# Proving a Set is NOT a vector space

Before I begin, I will emphasis I DO NOT want the full solution. I just want some hints.

Show that the set $S=\{\textbf{x}\in \mathbb{R}^3: x_{1} \leq 0$ and $x_{2}\geq 0 \}$ with the usual rules for addition and multiplication by a scalar in $\mathbb{R}^3$ is NOT a vector space by showing that at least one of the vector space axioms is not satisfied. Give a geometric interpretation of the result.

My solution (so far): To show this, I will provide a counter example, I have selected axiom 6 (closure under multiplication of a scalar).

$\textbf{x} = \begin{pmatrix}x_{1}\\ x_{2}\\ x_{3}\end{pmatrix}$

Let $\lambda = -1, x_{1} = -2, x_{2} = 2, x_{3}=1$

$\lambda \textbf{x} = \lambda \begin{pmatrix}x_{1}\\ x_{2}\\ x_{3}\end{pmatrix}$

$= -1 \begin{pmatrix}-2\\ 2\\ 1\end{pmatrix}$

$= \begin{pmatrix}2\\ -2\\ -1\end{pmatrix}$

Clearly, as $\begin{pmatrix}2\\ -2\\ -1\end{pmatrix} \notin S$, as $x_{1} \nleqslant 0$ and $x_{2} \ngeqslant 0$ axiom (Multiplication by a scalar) does not hold. Hence $S$ is not a vector space.

My questions:

1. Is my solution correct/reasoning? How can it be improved? (Please note I am new to Linear Algebra)
2. Are there more axioms for which it doesn't hold besides the one I listed?
3. It says to give a geometric interpretation of this result. I'm not sure how to go about doing this. Any hints?
• You are correct. – Emily Aug 6 '13 at 14:24
• 3. If I give you a point in $\mathbb{R}^3$ and tell you that it belongs to some subspace, what geometric object must that subspace contain? Does $S$ contain this geometric object? – RghtHndSd Aug 6 '13 at 14:25
• @rghthndsd $S$ contains $\langle e_3 \rangle$ ;-) – AlexR Aug 6 '13 at 14:31
• @Alex: You seem to be suggesting my comment is wrong. While it is true that $S$ contains $\langle e_3 \rangle$ , I think you're confusing "there exists" with "for all". – RghtHndSd Aug 6 '13 at 16:05
• @rghthndsd You didn't clarify "for all". You just said "If I gave you one point". If that is valid for all, it still needn't bee a subspace; consider $\langle e_1 \rangle \cup \langle e_2 \rangle$, which contains any linear hull of one element. Of course it is necessary for a subspace to contain the linear hull of any of its elements, but this is just what $(V3)$ states (refering to my answer), and what the OP did prove goes wrong for a special vector. – AlexR Aug 6 '13 at 16:10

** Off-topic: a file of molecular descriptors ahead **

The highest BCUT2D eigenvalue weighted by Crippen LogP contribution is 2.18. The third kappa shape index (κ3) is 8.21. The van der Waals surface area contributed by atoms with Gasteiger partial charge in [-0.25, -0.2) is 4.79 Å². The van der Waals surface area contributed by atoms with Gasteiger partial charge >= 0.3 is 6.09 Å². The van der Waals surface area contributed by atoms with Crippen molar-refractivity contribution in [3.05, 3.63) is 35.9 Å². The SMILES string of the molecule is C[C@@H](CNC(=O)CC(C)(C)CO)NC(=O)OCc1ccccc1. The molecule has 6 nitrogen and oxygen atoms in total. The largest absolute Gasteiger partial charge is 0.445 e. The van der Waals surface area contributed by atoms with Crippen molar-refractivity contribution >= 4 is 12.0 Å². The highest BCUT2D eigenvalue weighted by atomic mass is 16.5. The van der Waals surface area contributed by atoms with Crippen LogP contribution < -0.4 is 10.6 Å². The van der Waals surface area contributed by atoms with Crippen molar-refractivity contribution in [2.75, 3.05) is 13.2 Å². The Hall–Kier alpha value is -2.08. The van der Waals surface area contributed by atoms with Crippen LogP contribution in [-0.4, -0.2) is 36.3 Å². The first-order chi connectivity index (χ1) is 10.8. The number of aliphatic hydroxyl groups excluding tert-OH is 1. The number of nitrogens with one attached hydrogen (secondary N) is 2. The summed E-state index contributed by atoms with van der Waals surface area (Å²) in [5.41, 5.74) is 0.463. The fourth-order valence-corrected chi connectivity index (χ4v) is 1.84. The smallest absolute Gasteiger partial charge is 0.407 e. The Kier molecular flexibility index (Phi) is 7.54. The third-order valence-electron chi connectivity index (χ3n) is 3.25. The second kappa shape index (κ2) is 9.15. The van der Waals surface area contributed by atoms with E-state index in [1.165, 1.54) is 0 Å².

Hint

To see that $S$ isn't a vector space by an other method select two vectors $x,y\in S$ such that $x-y\not\in S$. How we can choose the components of $x$ and $y$ to find the desired result.

1. Yes, your reasoning is correct. Before I read your solution, this would be how I would have done it too. If you want to write down the solutoin I would probably write it like this:

Note that $v = (1,1,1) \in S$. If $S$ is a vector space then $-1v$ would be in $S$. But $-1(1,1,1) = (-1,-1,-1)$ is not in $S$ because the first coordinate is not non-negative.

2. I don't see any other axioms that $S$ doesn't satisfy. All other ways of saying that $S$ is not a vector space seems to me to come down to what you have.

3. Now what you have proves is that the set is not closed under scalar multiplication. This means that the set $S$ doesn't contain all lines. Try to think about how $S$ looks like. You have all points $(x,y,z)$ in $\mathbb{R}^3$ with $x$ and $y$ non negative. Now try to draw lines through the origin.

1. It's correct. Personally, I'd use a simpler example, i.e., $e_1 = \begin{bmatrix} 1 & 0 & 0 \end{bmatrix}^T$.

2. What would be the additive neutral element? And additive inverse of any vector?

3. A subspace is a plane (not necessarily 2D) through $0$. Since $0 \in S$, this is obviously not a plane, but its part. Look more closely: $S$ is a...

• The additive neutral element would be the usual one. – Cameron Buie Aug 6 '13 at 14:28
• Exactly, and that one is in $S$. That's why I also asked about the additive inverse. – Vedran Šego Aug 6 '13 at 14:29
• Ah. You were just mentioning something to check in general, not suggesting an axiom which failed in this case. Gotcha. – Cameron Buie Aug 6 '13 at 14:30
• Yes, it's a way to look at these things. "Neutral... check. Inverse... whoops!" I'm sorry I wasn't clear enough. – Vedran Šego Aug 6 '13 at 14:31

All Vector-space axioms are: $$(V1) 0\in S \qquad (\checkmark)$$ $$(V2) a+b \in S \qquad \forall a,b\in S \quad (\checkmark)$$ $$(V3) \lambda a \in S \qquad \forall a\in S, \lambda \in K \quad (\text{f})$$ Also $+$ must be associative and commutative and $\lambda (a+b) = \lambda a + \lambda b$ (distributive)

• Accidentally sent before complete... sorry for that. – AlexR Aug 6 '13 at 14:26

Absolutely! A single counterexample is all you need. Nice work.

In general elements of $S$ will not have additive inverses in $S$. (Can you determine the exceptions?) Otherwise, the axioms are satisfied.

Geometrically speaking, I recommend that you focus on the lack of additive inverses. Note that if $A$ is a set of vectors such that every element of $A$ has an additive inverse in $A,$ then $A$ will be symmetric about the origin. That, in itself, won't be sufficient to make $A$ a vector subspace, but it will be necessary. Your set $S$ here is an octant of $3$-space. In general, an octant will not be a vector subspace, but a union of octants may be. (When?)

The set of vectors violates the identity axiom.

The identity axiom: for each $\vec{v}\in{V}$, there is another element $\vec{w}\in{V}$ such that $\vec{v}+\vec{w}=\vec{0}$.

Any vector such that $v_1<0$ or $v_2>0$, its additive inverse would would have to have $w_1>0$, and $w_2<0$.